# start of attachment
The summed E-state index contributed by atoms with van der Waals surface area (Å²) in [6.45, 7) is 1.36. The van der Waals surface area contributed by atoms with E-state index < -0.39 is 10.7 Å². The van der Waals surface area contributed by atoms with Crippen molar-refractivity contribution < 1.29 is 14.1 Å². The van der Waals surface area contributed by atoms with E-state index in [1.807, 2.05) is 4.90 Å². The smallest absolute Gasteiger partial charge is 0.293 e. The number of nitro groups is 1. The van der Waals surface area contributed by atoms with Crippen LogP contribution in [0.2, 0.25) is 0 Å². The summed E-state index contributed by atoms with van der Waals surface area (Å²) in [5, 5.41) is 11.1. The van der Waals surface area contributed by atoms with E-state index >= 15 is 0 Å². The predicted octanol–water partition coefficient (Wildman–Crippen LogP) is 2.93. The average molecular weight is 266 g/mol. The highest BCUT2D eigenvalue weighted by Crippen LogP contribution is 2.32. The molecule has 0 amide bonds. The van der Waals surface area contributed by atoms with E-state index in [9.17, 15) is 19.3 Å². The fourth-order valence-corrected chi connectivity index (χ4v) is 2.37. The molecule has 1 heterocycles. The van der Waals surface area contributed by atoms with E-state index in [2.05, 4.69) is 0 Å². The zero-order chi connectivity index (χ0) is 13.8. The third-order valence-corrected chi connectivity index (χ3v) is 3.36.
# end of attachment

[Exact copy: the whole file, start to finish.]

The summed E-state index contributed by atoms with van der Waals surface area (Å²) in [6.45, 7) is 1.36. The van der Waals surface area contributed by atoms with E-state index < -0.39 is 10.7 Å². The van der Waals surface area contributed by atoms with Crippen molar-refractivity contribution < 1.29 is 14.1 Å². The van der Waals surface area contributed by atoms with E-state index in [1.807, 2.05) is 4.90 Å². The smallest absolute Gasteiger partial charge is 0.293 e. The number of nitro groups is 1. The van der Waals surface area contributed by atoms with Crippen LogP contribution in [0.2, 0.25) is 0 Å². The summed E-state index contributed by atoms with van der Waals surface area (Å²) in [5, 5.41) is 11.1. The van der Waals surface area contributed by atoms with E-state index >= 15 is 0 Å². The predicted octanol–water partition coefficient (Wildman–Crippen LogP) is 2.93. The average molecular weight is 266 g/mol. The highest BCUT2D eigenvalue weighted by Crippen LogP contribution is 2.32. The molecule has 0 amide bonds. The van der Waals surface area contributed by atoms with E-state index in [9.17, 15) is 19.3 Å². The fourth-order valence-corrected chi connectivity index (χ4v) is 2.37. The molecule has 1 heterocycles. The van der Waals surface area contributed by atoms with E-state index in [2.05, 4.69) is 0 Å². The zero-order chi connectivity index (χ0) is 13.8. The third-order valence-corrected chi connectivity index (χ3v) is 3.36.